Dad was anxious to find the stadium, the ticket gate, and the parking situation for the 3:00 PM game. We drove to campus and got situated but found parking to be difficult: 1)There are too many cars in the area for the number of parking spots 2) Dad doesn’t want to pay for a parking lot, especially when he would have to park his car next to someone else who might ding the door, and NEVER for a Valet to park 3) which left street parking, if you can find it without hitting a bicyclist or being scraped by one as they maneuver between you and all the jay-walking pedestrians!
Oh,the pedestrians! It was a joyful Thursday afternoon with summer weather, in the 80’s, on campus. That means shorts, short shorts, and camisoles, and high heels with shorts and bra things and fur coats here and there with boots and fatigues and purple hair and wigged out hair of every color. It’s a wonder there aren’t a lot more accidents. Between the bicyclists and the jaywalkers and Dad noticing the street clothes I was a nervous wreck. Berkeley has a lot of one way streets and I know them well. I have thought of many pictures I wish I had taken, but I was much too busy warding off dangers.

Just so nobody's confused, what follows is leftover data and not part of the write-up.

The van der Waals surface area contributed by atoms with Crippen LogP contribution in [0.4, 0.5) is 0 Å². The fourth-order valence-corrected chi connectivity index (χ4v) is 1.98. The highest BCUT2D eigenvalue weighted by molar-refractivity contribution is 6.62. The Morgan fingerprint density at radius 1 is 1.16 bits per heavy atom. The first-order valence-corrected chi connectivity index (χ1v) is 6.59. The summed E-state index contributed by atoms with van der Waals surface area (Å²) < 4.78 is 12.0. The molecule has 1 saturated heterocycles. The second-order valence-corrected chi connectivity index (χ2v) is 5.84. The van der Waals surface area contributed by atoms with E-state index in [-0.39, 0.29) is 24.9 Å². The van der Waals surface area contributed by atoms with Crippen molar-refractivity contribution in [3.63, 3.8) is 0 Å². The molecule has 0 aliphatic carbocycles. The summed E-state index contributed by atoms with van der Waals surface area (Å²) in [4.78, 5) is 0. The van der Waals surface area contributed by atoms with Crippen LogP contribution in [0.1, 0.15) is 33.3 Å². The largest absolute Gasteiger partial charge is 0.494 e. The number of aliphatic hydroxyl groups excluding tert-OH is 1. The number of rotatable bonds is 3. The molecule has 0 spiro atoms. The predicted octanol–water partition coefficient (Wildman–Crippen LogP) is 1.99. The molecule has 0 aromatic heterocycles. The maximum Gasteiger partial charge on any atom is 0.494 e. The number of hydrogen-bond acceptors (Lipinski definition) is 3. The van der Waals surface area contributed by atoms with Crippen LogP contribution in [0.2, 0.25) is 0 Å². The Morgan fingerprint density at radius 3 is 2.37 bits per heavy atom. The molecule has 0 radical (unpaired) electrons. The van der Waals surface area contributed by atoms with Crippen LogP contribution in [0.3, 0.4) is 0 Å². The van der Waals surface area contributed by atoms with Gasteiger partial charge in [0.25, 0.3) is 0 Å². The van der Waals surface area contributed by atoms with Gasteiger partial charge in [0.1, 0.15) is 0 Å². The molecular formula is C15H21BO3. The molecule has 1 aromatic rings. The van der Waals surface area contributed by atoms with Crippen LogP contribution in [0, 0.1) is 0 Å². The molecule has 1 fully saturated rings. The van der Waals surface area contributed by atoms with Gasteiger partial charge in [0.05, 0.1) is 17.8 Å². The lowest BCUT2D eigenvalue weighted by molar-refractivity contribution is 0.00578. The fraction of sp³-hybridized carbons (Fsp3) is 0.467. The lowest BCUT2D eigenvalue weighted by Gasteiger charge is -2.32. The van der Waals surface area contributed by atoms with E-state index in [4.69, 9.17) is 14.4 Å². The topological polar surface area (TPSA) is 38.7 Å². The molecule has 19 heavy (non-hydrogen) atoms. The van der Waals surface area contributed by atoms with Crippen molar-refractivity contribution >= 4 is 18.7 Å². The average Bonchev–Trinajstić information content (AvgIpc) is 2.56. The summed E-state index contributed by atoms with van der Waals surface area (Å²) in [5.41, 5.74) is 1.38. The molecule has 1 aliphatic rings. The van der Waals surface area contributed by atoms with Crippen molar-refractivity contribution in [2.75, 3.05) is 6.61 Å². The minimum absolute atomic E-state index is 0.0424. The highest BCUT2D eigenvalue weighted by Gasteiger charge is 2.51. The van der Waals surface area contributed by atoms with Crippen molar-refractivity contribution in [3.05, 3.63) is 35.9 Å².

We walked along our motel street to find a lunch spot. We were in a neighborhood of Indian shops and restaurants, Sari Palace, Sari Serenade, etc. I saw a heavily encrusted necklace in the window of one that I was attracted to, but I couldn’t think what in my wardrobe would go with it. Truly, it was beautiful—rubies! We ate at Subway, the only menu we could understand.
Then, to the game! Outside the 1921 Stadium ^ I loved the architectural juxtaposition ^ The team warms up ^ Two other fans of University of Portland Women’s Soccer who travel to the games faithfully—but they fly!
Portland won, 3-1. Not a big surprise, but at halftime it was 1-0, California. So there was a little edginess.
For supper, we happened on a fish house by GPS which turned out to be just a few blocks away from our motel. It reminded me of Dan and Louie’s Oyster Bar in Portland, only much bigger. It had charming history and decor, starting as a fish stand on the San Francisco Bay East Side in the 1800’s.
To be continued….
But before I close, I want to say: I wish I could remember all the things Dad told me along the way, the bits of road history he has fresh in his mind still. He can point out the ice cream place south of Weed that he and Mom used to stop at in all the years they drove to California, the defunct gas station with water tower where he and his parents had their picture taken in 1938, the particular rest stop in a grove of fragrant eucalyptus trees that they have always loved…the ‘Dunnigan cut-off” (now I-505) that was under construction in 1955 when we and my grandparents drove to my Uncle Clarke’s wedding in LA, the towns where my grandparents used to like to get olives at stands, and the bridge over the Carsequienes (sp?)Straits over which he traveled in 1938
Above, the new suspension bridge for southbound traffic and on the left, the bridge Dad remembers from his childhood trip to Berkeley.
It’s good to hear those stories.
More of my story to come…